It was the sweltering summer of 1978 and Bro. Rhee Ho-nam had just started his service as President of the Korea Pusan Mission. Baptized almost 25 years earlier as one of Korea's founding church members, he was a man of immense faith who trusted that the Lord knew him better than he knew himself, and would empower him to shoulder the overwhelming responsibilities of a mission president.
Not long after he settled into his office and began reviewing the tasks looming ahead of him, one of the Assistants to the President sauntered in and calmly informed him, “President, we have five missionaries who will be dying next week. We should probably start getting ready.”
President Rhee, however only heard the first sentence- five missionaries dying. The shock was overpowering; his mind raced wildly into the hyperspace of conjecture and panic. “How did this happen? Why wasn't I told earlier? What hospital are they in? Have their parents been informed? No one prepared me for this! Why was this mission so dangerous?” His heart immediately turned towards the Lord for inspiration and comfort. He would rush to the hospital and administer to them. Surely God would bless these elders for their ultimate sacrifice.
He hurriedly finished his mental task list and prepared to issue emergency instructions to the mission office staff. He then overheard two other missionaries working in the office casually discussing other morbid events. “We had four missionaries die last month, and next month seven more are dying. President Rhee has some big decisions to make before next month's transfers.”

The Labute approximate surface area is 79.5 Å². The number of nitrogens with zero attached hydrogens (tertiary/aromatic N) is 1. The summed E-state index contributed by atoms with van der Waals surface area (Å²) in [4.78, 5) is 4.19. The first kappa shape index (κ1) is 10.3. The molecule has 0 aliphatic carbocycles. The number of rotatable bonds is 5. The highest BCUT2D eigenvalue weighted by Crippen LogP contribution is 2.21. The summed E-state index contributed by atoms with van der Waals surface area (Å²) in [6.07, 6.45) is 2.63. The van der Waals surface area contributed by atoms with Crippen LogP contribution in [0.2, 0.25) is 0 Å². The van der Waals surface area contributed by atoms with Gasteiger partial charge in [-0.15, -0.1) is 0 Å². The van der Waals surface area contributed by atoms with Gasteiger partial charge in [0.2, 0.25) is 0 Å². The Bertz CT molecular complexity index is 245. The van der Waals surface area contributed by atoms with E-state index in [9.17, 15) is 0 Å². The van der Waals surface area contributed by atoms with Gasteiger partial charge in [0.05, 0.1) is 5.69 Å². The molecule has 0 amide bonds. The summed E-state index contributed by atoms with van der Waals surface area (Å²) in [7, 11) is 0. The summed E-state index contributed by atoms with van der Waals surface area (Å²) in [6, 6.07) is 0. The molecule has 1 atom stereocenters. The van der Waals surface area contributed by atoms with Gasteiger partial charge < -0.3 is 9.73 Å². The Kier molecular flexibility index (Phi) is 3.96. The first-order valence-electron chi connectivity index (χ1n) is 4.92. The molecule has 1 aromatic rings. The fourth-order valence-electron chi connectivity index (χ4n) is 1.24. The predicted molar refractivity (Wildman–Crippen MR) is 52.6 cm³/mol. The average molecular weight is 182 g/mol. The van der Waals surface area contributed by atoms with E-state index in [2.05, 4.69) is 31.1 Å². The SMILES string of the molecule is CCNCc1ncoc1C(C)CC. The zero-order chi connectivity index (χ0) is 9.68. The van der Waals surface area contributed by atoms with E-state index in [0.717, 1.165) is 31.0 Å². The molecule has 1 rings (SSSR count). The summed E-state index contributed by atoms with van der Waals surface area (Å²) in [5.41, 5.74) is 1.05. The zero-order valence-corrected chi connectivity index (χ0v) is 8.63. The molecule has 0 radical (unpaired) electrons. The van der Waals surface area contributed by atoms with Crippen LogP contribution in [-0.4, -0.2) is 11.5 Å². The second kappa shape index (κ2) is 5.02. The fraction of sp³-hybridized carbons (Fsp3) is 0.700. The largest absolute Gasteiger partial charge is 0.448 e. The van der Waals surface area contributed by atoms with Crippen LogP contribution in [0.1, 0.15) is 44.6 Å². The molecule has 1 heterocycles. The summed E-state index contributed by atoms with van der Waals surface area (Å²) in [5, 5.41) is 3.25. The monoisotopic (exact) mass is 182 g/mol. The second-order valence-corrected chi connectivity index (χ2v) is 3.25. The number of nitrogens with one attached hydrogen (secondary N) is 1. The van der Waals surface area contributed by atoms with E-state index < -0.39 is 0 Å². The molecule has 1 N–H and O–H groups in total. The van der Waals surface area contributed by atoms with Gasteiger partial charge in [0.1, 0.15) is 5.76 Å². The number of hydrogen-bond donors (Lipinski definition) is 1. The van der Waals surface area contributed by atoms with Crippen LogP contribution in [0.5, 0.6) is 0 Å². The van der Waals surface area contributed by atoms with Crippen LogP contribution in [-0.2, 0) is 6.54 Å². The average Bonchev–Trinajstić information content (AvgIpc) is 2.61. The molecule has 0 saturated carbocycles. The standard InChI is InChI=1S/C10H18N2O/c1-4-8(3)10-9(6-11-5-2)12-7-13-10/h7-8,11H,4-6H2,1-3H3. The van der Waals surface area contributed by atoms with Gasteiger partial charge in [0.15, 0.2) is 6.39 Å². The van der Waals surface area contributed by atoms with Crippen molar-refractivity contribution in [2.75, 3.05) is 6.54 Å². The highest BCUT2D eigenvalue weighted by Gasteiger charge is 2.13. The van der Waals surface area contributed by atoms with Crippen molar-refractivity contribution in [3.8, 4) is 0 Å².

“What is going on in this mission?” he pleaded in his soul. “Why are so many missionaries dying?” He marveled at the cool, calm demeanor of the missionaries working in the office in the wake of such terribly tragic events.
He jumped up from his desk and began furiously interrogating mission office staff about what had to be done next. Of course he would have to call the Missionary Department in Salt Lake City, and someone would have to notify their parents.
It didn't take long, however, for his missionary assistants to calm him down. “President Rhee,” they began gently and somewhat embarrassed, “We are sorry for the terrible misunderstanding. The missionaries use the word 'die' as slang for 'returning home.' That is what it feels like for them when their two years of service come to an end and leave the Korean people they have learned to love so much.”
President Rhee was simultaneously embarrassed but relieved. His solution to this misunderstanding was one of his first mission rules. “The Elders,” he proclaimed, in a slow, deep, authoritative voice that bore only a hint of a Korean accent, “are not to use the word 'die' anymore to talk about returning home from their missions.”
Almost three years later, however, as he was preparing himself to finish his missionary service and reflecting on the multitude of blessings he had enjoyed as he witnessed the work of the Lord roll forth in the Pusan region, he came to a quiet, comfortable understanding of what it meant to “die.” He had taught and bore testimony of the Plan of Salvation enough times to understand with sensitive spiritual instincts that death was not the end, but merely a passage from one stage of immortality to another. It was a huge and momentous passage, but surely that is what it was. He realized that just as facing death required immense stores of faith to trust that there was something beyond it, after completely devoting all his heart, might, mind, and strength to the Lord's work, more faith was required to believe that there was life beyond three solid years of inspirational prayers and talks and interviews and meetings.
“Elders,” he said, “It is ok to die at the end of your mission.”